October 4, 2015


FASTR Approved by Senate Committee


On July 29 the Senate Homeland Security and Governmental Affairs Committee (HSGAC) unanimously passed S. 779, the Fair Access to Science and Technology Research (FASTR) Act by voice vote. The bill, which calls for public access to taxpayer-funded research, was marked up to bring it into line with the existing White House Office of Science and Technology Policy (OSTP) policy memorandum and current National institutes of Health (NIH) policy, and will now move to the full Senate for consideration.

Chicago Chosen as Site of Obama Library

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After 14 months of deliberations, the Barack Obama Foundation (BOF) chose the University of Chicago to host the Barack Obama Presidential Center (OPC) on Chicago’s South Side. The four finalists, selected from a pool of 13 applicants in September 2014, were New York’s Columbia University, the University of Hawaii (UH), the University of Chicago (UC), and the University of Illinois at Chicago (UIC).

MO 2016 Budget Drops Aid to Libraries Almost 80 Percent

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Difficult budget decisions, including probable cuts, await libraries throughout Missouri after the legislature drastically slashed state aid in two critical areas as part of a $26 billion 2016 spending plan adopted by the General Assembly and signed by Gov. Jay Nixon.

Library Associations Spearhead New Copyright Coalition


A group of technology companies, trade associations, and civil society organizations have joined forces to form Re:Create, a national coalition to advocate for balanced copyright policy. In the wake of recent proposals to amend the Digital Millennium Copyright Act, as well as constant advances in the field of knowledge creation, coalition members are calling for responsive copyright law that balances the interests of those who create information and products with those of users and innovators, providing robust exceptions as well as limitations to copyright law in order that it not limit new uses and technologies.

Connecticut and Vermont Libraries Await Decisions on Budget Cuts


CT-VTlogoOther than the proximity of the two New England states, the library systems of Connecticut and Vermont don’t have much in common. They don’t share similar funding arrangements or infrastructure. But both states are facing potential budget reductions that could significantly impact their public libraries, and both have called on residents and legislators alike to speak up for their library services.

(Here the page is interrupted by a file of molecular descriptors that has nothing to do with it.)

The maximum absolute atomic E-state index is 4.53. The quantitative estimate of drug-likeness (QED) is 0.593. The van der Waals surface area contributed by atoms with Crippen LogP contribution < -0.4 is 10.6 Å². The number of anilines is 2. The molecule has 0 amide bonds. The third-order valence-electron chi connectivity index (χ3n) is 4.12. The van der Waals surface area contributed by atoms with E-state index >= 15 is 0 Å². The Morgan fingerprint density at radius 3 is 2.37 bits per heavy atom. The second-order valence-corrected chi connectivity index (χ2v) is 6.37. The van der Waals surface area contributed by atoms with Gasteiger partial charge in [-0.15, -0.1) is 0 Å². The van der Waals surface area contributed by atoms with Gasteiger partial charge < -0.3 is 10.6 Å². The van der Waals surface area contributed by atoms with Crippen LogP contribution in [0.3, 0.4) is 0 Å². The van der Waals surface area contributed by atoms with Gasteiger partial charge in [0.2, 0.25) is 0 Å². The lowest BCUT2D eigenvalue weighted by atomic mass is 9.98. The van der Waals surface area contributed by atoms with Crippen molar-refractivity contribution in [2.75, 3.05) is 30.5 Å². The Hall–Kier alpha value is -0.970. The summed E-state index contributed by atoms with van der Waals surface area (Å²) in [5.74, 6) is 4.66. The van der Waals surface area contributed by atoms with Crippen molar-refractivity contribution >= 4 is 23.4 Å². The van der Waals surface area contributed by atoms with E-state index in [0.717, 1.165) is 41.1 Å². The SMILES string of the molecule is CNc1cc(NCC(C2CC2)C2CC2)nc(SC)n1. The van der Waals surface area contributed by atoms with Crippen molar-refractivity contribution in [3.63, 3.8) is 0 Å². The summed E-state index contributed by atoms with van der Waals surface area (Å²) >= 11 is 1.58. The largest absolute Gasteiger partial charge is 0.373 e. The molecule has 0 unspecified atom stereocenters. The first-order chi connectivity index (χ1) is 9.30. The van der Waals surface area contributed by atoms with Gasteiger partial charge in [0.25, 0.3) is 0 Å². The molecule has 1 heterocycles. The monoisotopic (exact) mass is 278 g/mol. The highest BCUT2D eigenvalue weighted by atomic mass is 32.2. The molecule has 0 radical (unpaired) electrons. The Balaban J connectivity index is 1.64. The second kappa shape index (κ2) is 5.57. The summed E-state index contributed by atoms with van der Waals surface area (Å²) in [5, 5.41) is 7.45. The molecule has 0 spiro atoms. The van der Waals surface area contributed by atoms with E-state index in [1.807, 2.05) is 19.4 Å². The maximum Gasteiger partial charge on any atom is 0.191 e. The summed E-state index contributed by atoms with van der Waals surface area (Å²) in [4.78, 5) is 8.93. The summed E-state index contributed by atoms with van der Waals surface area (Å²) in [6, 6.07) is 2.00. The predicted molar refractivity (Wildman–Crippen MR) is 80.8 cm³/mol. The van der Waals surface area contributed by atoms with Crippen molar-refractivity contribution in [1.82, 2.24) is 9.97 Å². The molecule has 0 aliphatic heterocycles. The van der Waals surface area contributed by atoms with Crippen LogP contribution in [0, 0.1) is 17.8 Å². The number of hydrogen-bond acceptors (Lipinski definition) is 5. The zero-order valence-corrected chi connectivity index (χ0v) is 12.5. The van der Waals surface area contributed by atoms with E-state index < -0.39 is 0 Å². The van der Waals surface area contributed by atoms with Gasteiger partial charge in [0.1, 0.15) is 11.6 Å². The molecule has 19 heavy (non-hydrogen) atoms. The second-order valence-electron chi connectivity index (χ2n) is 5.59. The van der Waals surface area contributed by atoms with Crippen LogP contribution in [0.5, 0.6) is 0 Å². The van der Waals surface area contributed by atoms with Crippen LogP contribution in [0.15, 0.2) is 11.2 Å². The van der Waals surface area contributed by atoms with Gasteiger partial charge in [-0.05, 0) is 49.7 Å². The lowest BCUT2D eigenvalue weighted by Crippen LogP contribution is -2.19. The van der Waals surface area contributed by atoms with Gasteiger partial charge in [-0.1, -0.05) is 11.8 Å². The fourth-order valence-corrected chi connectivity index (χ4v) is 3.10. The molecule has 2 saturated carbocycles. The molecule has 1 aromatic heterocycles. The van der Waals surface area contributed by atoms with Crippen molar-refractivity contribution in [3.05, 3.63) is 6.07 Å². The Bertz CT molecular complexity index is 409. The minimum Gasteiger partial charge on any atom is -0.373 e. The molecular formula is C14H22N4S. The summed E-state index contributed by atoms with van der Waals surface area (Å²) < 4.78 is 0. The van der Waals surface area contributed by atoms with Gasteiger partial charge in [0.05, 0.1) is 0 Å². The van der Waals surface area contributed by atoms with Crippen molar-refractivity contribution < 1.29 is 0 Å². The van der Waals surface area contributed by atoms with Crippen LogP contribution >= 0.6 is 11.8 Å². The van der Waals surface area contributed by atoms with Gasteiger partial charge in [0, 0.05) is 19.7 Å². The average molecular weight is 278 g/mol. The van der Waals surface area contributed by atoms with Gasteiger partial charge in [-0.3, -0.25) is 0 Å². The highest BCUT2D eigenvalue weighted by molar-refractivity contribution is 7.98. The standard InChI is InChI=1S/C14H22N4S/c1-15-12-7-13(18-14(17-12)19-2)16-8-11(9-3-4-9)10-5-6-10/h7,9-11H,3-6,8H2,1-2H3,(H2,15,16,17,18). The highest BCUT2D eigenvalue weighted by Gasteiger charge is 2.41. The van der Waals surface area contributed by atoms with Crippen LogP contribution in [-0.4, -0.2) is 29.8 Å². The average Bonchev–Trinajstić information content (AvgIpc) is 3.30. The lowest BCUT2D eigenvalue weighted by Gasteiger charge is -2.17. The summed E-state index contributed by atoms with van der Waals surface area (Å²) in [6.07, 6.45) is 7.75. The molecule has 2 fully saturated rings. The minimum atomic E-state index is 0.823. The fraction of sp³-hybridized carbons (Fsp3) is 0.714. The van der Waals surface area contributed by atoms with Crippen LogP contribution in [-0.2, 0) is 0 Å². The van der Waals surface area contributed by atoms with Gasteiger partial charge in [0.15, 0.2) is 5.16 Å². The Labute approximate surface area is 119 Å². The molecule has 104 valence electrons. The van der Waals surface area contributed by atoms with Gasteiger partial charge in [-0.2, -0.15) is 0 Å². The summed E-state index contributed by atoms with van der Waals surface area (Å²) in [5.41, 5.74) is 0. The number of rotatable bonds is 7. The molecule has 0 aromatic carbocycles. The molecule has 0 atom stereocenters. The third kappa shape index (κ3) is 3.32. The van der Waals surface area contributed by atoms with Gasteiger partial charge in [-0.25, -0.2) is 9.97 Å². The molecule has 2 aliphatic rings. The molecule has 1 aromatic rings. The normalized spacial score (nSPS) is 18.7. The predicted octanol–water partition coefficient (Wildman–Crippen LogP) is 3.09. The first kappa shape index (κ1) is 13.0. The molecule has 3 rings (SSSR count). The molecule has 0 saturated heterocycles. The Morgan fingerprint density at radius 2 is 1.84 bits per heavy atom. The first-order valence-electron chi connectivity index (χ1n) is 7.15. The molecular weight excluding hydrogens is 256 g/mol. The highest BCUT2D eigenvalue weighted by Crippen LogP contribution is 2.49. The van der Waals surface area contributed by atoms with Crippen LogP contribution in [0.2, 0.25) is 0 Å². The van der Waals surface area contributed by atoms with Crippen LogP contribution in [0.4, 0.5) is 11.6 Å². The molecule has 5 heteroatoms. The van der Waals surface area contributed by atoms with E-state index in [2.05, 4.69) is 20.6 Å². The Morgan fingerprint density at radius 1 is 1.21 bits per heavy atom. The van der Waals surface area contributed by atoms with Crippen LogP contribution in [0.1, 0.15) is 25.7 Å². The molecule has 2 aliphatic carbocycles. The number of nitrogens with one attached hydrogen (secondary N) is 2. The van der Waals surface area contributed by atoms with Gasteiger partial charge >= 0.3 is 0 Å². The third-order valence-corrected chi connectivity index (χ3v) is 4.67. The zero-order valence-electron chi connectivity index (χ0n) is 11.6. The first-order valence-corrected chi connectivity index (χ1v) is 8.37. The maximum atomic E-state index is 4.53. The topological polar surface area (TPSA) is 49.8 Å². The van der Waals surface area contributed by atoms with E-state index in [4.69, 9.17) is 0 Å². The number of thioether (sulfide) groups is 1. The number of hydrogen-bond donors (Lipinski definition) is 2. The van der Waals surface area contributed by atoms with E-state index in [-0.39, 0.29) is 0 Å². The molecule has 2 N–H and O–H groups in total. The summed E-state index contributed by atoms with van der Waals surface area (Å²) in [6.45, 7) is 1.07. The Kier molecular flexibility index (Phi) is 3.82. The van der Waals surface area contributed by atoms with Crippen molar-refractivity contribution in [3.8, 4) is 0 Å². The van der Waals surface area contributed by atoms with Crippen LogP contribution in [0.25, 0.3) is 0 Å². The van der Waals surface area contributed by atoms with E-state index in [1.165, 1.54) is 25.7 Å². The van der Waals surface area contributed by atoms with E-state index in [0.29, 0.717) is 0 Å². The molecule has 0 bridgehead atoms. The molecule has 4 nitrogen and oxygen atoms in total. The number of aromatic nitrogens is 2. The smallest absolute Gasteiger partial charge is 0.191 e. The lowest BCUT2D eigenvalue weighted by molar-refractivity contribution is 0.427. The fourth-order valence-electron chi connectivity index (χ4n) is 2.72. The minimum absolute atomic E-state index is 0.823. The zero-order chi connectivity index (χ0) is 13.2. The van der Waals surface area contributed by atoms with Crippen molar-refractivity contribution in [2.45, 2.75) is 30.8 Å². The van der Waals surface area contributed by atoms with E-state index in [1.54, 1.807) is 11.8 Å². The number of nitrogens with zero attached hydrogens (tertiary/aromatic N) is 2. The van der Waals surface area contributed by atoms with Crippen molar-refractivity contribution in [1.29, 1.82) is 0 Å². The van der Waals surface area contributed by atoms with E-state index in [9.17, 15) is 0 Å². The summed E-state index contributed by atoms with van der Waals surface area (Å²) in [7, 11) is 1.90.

Barriers to Innovation Act Would Renew DMCA Exemptions Automatically

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Senator Ron Wyden (D-OR) and Representative Jared Polis (D-CO) on April 16 introduced the “Breaking Down Barriers to Innovation Act,” a bill that would make significant changes to Section 1201 of the Digital Millennium Copyright Act (DMCA), which gives the Library of Congress the power to grant exemptions to DMCA’s ban on circumventing digital rights management (DRM) software, encryption, or other digital restrictions.

MO Withheld Library Funds Restored; 2016 Funding in Flux

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Missouri libraries last week celebrated the long-awaited–and surprising–news that Gov. Jay Nixon was releasing almost $6 million in FY15 state aid that had previously been withheld since June, an abrupt resolution to a stalemate that spawned a growing statewide lobbying effort.

Illinois Internet Screening in Public Libraries Act Meets with Opposition


At Illinois’s 99th General Assembly on February 29, State Representative Peter Breen (R-District 48) introduced House Bill 2689, which would create the Internet Screening in Public Libraries Act (ISPLA). The act provides that every public library in the state of Illinois must have a “technology protection measure,” such as filtering software, in place on all public computers “to prevent the display on a public computer of any visual depictions that are obscene, child pornography, or harmful to minors.” The library may disable the technology on request for an adult engaged in legitimate research. ISPLA contains no definition of “legitimate research.”

ALA, ARL Applaud FCC Vote on Net Neutrality

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In a significant victory for supporters of Net Neutrality, the Federal Communications Commission (FCC) today reclassified broadband Internet as a public utility, and established a new Open Internet Order that applies to both fixed and mobile broadband. The new Open Internet Order includes three “bright line” rules, specifically banning broadband providers from blocking access to legal content, applications, and services; impairing access to content, applications, and services; and prioritizing Internet traffic in exchange for “consideration of any kind.”

OITP’s Policy Revolution! Initiative (The Exclamation Point is Important) | ALA Midwinter 2015


On February 1 the American Library Association (ALA) Office for Information Technology Policy (OITP) hosted a session at the ALA Midwinter meeting in Chicago to answer the question, “What is a policy revolution anyway?” The answer: the Policy Revolution! Initiative (PRI)— the exclamation point is important, panelists advised—is a three-year grant-funded program to advance library policy at the national level, led by ALA OITP and the Chief Officers of State Library Agencies (COSLA), with guidance from a Library Advisory Committee.